#3328257 - 09/23/09 Re: How do you clean a flintlock? [Re: Scorpion]  
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Stoneybroke Offline
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PA
I can't comment on the American Pioneer powder,but triple 7 and Pyrodex, powder or pellets, aren't worth squat in a flinter. I use FFFg black powder in both of my flinters. Goex works well, but Swiss is more powerful and a bit easier to clean. I've been shooting rocklocks for 30+ years and I completey strip my rifles to clean. The bucket method works very well with either hot water or the mixture mentioned above. NEVER leave a piece fouled with black powder set overnight! The barrel will pit, since the fouling is hydroscopic, and you will have a great tomato stake.

#3328449 - 09/23/09 Re: How do you clean a flintlock? [Re: Stoneybroke]  
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atkinsonhunting Offline
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I pull the barrel off anytime I clean a ML, and I don't recommend cleaning it in the stock as oils and so fourth drain into the wood.. I prefer to swab the barrel with natures best..Hot soapy water followed by a hot rinses..The water is so hot it heats the steel and drys quickly..also scrub the action and nipple etc. oil the bore wipe the parts with oil ever so lightly, and put it up. When your ready to shoot it again, swab the bore dry and your good to go...Yes I also use the bucket method and I also use FFFG in a flinter..Be sure and clean as soon as possible or practicle after firing is a good practice and don't let it set overnight or for a day or two as you will ruin the bore...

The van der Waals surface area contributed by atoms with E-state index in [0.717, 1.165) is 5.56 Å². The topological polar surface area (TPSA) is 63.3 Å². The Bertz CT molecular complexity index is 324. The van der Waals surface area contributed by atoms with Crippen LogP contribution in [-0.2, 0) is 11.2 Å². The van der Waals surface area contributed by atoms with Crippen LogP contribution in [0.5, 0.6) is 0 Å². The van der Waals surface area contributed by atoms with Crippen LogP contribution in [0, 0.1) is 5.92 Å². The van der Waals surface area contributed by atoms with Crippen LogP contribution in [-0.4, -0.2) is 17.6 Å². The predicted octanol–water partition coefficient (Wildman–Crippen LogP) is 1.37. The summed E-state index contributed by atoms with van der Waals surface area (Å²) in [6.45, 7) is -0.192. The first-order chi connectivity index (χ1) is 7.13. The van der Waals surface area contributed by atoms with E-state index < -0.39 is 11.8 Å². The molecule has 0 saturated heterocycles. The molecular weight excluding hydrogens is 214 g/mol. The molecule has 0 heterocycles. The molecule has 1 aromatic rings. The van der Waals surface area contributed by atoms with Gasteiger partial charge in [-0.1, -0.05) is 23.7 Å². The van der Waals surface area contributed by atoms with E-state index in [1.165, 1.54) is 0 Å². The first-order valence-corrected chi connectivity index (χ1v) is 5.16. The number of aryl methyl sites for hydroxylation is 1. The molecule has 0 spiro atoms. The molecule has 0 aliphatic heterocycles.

Ray Atkinson
www.atkinsonhunting.com
ray@atkinsonhunting.com
208-326-4120
#3328571 - 09/23/09 Re: How do you clean a flintlock? [Re: atkinsonhunting]  
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TNrifleman Offline
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If the barrel on your rifle is indeed pinned in, rather than held in place by one or two barrel keys, as hooked breech muzzle loaders are, don't remove the barrel. Doing so will eventually cause issues with the small barrel pins and their fit in the stock.

#3328677 - 09/23/09 Re: How do you clean a flintlock? [Re: TNrifleman]  
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BRoper Offline
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Parma, Idaho
The best way is to remove the barrel, fill a bucket with hot water and dish soap. Stick the muzzle in the water and run a brush up and down the barrel the brush will pull the water up the barrel. Then use patches or a mop. Scrub real good. Then take barrel out of water and wipe with patches until dry. The hotter the water the better, doesn't need to be boiling though. If the water is hot it dries faster. Then put a light coat of good gun oil inside and out and reinstall barrel. Thats the way I always cleaned mine and never had a problem. Always shot good the next time, never corroded or rusted. It's really pretty easy and simple.

#3328780 - 09/23/09 Re: How do you clean a flintlock? [Re: BRoper]  
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Gene L Offline
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Gene L  Offline
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With a flintlock, you're not going to get much water coming up thru the flash hole, but that's a good way to clean a caplock after you remove the nipple.


Not many problems you can't fix
With a 1911 and a 30-06

#3328867 - 09/23/09 Re: How do you clean a flintlock? [Re: BRoper]  
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QSX15 Offline
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Northwest Oregon